India in the Sixth Century BC

The Aryans inhabited India in the sixth century BC. The Aryan settlements had already expanded eastwards, and the expansion of agriculture brought social, political and economic changes. The use of iron tools in the Later Vedic Period enabled the people to expand agriculture. Surplus production led to the development of trade and business activities.

It also enabled the kings to raise large armies. Weapons made of iron were also produced on a large scale. Powerful tribes defeated the smaller tribes forming large kingdoms known as janapads.

Several janapads joined together to form bigger, powerful and independent kingdoms known as mahajanapads.

The caste system was an important part of the Indian social structure. Brahmins and Kshatriyas enjoyed power and respect in society. While Vaishyas cultivated the land, Shudras occupying the lowest strata in society did all the menial work.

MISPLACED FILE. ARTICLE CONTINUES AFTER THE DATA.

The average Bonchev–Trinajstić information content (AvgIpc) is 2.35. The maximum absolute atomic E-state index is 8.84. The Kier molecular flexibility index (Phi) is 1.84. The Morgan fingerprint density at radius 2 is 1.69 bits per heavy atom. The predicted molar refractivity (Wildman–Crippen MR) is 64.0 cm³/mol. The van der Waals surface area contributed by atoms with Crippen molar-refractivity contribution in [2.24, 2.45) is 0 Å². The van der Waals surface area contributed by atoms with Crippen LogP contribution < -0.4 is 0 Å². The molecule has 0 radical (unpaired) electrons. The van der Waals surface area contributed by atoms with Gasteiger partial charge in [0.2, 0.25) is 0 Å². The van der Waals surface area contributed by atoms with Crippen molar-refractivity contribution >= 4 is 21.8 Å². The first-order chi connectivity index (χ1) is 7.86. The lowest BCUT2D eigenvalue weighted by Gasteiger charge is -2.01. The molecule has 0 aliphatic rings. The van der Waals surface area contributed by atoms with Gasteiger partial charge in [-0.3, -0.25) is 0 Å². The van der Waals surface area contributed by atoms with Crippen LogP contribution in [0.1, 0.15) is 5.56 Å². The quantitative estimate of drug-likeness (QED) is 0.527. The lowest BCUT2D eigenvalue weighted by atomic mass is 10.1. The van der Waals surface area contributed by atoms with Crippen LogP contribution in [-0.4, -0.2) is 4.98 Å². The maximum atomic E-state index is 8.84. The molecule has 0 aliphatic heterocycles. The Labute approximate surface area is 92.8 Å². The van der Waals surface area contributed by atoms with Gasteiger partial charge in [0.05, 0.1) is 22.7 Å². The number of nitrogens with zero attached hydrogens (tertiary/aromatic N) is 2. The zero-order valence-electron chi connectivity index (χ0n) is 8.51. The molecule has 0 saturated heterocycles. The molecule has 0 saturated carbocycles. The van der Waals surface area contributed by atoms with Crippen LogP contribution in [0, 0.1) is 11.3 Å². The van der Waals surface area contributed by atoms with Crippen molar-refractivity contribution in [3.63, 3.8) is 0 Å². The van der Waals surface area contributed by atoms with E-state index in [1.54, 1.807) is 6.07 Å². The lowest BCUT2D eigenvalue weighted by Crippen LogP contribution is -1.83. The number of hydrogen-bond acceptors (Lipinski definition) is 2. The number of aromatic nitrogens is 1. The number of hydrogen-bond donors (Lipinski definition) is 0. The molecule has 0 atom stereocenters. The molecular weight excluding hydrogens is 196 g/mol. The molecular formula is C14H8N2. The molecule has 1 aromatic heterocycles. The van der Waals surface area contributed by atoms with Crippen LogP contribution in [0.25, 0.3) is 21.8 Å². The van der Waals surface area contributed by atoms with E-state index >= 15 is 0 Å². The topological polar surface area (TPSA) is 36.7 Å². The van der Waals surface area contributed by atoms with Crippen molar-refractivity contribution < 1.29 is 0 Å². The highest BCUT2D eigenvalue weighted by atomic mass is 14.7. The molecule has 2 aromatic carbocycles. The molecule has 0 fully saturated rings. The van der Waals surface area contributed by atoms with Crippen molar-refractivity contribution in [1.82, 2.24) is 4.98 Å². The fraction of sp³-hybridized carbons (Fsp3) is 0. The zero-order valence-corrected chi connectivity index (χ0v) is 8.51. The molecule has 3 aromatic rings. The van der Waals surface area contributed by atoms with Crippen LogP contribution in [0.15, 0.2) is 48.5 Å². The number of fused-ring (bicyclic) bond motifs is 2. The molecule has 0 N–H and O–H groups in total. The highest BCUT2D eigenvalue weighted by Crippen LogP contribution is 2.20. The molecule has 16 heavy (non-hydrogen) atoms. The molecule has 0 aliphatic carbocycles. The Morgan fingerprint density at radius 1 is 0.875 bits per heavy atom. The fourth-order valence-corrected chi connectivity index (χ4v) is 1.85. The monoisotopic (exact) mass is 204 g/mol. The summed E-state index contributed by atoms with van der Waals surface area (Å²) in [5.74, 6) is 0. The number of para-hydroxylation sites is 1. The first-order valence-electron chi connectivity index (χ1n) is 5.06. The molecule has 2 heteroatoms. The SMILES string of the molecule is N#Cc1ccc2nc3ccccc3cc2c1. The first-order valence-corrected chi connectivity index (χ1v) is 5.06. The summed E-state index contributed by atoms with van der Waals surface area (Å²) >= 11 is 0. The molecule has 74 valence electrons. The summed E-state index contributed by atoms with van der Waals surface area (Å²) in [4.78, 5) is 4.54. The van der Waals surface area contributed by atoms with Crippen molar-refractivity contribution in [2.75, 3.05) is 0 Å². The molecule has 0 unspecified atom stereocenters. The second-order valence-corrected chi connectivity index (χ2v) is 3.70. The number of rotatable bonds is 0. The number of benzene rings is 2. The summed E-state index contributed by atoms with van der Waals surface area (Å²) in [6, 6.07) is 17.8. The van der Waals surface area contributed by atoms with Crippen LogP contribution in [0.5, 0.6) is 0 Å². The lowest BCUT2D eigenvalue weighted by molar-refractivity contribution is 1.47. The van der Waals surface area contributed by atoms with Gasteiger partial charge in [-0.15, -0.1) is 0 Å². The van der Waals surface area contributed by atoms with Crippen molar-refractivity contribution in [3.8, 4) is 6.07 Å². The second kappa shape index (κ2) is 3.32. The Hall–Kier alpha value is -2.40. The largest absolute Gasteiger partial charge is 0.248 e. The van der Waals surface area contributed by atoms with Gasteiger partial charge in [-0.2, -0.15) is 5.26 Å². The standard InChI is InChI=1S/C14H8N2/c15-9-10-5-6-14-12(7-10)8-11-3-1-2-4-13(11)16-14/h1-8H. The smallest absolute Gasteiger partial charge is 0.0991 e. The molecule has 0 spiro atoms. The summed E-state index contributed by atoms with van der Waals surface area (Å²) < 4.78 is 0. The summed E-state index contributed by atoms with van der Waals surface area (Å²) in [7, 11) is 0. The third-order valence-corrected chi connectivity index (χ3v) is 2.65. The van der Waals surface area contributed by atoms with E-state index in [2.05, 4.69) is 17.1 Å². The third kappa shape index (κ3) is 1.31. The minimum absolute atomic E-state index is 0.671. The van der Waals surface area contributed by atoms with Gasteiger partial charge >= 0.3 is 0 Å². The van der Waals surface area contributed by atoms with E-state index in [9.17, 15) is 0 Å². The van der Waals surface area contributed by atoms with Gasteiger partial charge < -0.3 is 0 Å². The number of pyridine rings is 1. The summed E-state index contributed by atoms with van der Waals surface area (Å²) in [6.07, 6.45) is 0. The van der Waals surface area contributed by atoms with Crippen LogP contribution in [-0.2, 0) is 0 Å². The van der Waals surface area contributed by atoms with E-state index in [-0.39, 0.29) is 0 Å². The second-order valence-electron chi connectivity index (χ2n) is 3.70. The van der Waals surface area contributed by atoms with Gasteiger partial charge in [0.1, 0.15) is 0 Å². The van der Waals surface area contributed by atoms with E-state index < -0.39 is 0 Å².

Thus, there was no equality. Rituals and sacrifices became dominant practices in society. Jainism and Buddhism emerged as a reaction against the existing caste system in the country.

India in the sixth century BC saw the emergence of thinkers such as Zoroaster in Persia, Confucius in China and Mahavira and Gautam Buddha in India.

India in the Sixth Century BC

India in the sixth century BC – Rise of Jainism and Buddhism


Factors which led to the rise of Jainism and Buddhism:

Reaction against Ritualism

Rituals had become an important part of religious ceremonies and festivals. They had also become very expensive. The priestly class did not realise the sufferings of the common people. As a result, people were attracted to the simple faiths of Buddhism and Jainism.